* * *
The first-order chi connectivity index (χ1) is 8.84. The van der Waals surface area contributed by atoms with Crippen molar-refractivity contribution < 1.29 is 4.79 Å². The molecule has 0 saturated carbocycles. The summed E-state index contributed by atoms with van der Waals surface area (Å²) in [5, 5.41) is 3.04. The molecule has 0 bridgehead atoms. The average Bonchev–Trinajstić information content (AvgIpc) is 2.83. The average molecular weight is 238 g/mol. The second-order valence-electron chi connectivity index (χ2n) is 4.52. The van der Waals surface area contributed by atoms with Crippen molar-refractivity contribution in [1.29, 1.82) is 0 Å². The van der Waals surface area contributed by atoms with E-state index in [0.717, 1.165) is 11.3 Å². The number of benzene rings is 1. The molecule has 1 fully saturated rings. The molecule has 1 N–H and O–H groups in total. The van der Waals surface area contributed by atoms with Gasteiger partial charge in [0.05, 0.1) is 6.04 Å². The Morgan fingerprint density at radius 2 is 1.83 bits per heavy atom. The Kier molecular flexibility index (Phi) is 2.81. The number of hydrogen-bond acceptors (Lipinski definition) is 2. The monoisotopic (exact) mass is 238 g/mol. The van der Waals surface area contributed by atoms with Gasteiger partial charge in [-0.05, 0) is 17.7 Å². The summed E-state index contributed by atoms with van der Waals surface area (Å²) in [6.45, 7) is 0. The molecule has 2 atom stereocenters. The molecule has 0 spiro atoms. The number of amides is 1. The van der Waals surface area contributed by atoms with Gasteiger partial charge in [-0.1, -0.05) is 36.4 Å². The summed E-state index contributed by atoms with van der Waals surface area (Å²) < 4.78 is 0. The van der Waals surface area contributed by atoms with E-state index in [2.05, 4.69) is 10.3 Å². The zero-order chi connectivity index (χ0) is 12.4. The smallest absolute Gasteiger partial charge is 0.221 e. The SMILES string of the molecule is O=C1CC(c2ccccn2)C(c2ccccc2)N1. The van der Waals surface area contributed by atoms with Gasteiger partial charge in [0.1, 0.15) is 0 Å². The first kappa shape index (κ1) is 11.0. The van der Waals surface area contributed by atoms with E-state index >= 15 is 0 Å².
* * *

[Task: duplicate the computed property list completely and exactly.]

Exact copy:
The first-order chi connectivity index (χ1) is 8.84. The van der Waals surface area contributed by atoms with Crippen molar-refractivity contribution < 1.29 is 4.79 Å². The molecule has 0 saturated carbocycles. The summed E-state index contributed by atoms with van der Waals surface area (Å²) in [5, 5.41) is 3.04. The molecule has 0 bridgehead atoms. The average Bonchev–Trinajstić information content (AvgIpc) is 2.83. The average molecular weight is 238 g/mol. The second-order valence-electron chi connectivity index (χ2n) is 4.52. The van der Waals surface area contributed by atoms with Crippen molar-refractivity contribution in [1.29, 1.82) is 0 Å². The van der Waals surface area contributed by atoms with E-state index in [0.717, 1.165) is 11.3 Å². The number of benzene rings is 1. The molecule has 1 fully saturated rings. The molecule has 1 N–H and O–H groups in total. The van der Waals surface area contributed by atoms with Gasteiger partial charge in [0.05, 0.1) is 6.04 Å². The Morgan fingerprint density at radius 2 is 1.83 bits per heavy atom. The Kier molecular flexibility index (Phi) is 2.81. The number of hydrogen-bond acceptors (Lipinski definition) is 2. The monoisotopic (exact) mass is 238 g/mol. The van der Waals surface area contributed by atoms with Gasteiger partial charge in [-0.05, 0) is 17.7 Å². The summed E-state index contributed by atoms with van der Waals surface area (Å²) in [6.45, 7) is 0. The molecule has 2 atom stereocenters. The molecule has 0 spiro atoms. The number of amides is 1. The van der Waals surface area contributed by atoms with Gasteiger partial charge in [-0.1, -0.05) is 36.4 Å². The summed E-state index contributed by atoms with van der Waals surface area (Å²) < 4.78 is 0. The van der Waals surface area contributed by atoms with E-state index in [2.05, 4.69) is 10.3 Å². The zero-order chi connectivity index (χ0) is 12.4. The smallest absolute Gasteiger partial charge is 0.221 e. The SMILES string of the molecule is O=C1CC(c2ccccn2)C(c2ccccc2)N1. The van der Waals surface area contributed by atoms with Gasteiger partial charge in [0.1, 0.15) is 0 Å². The first kappa shape index (κ1) is 11.0. The van der Waals surface area contributed by atoms with E-state index >= 15 is 0 Å².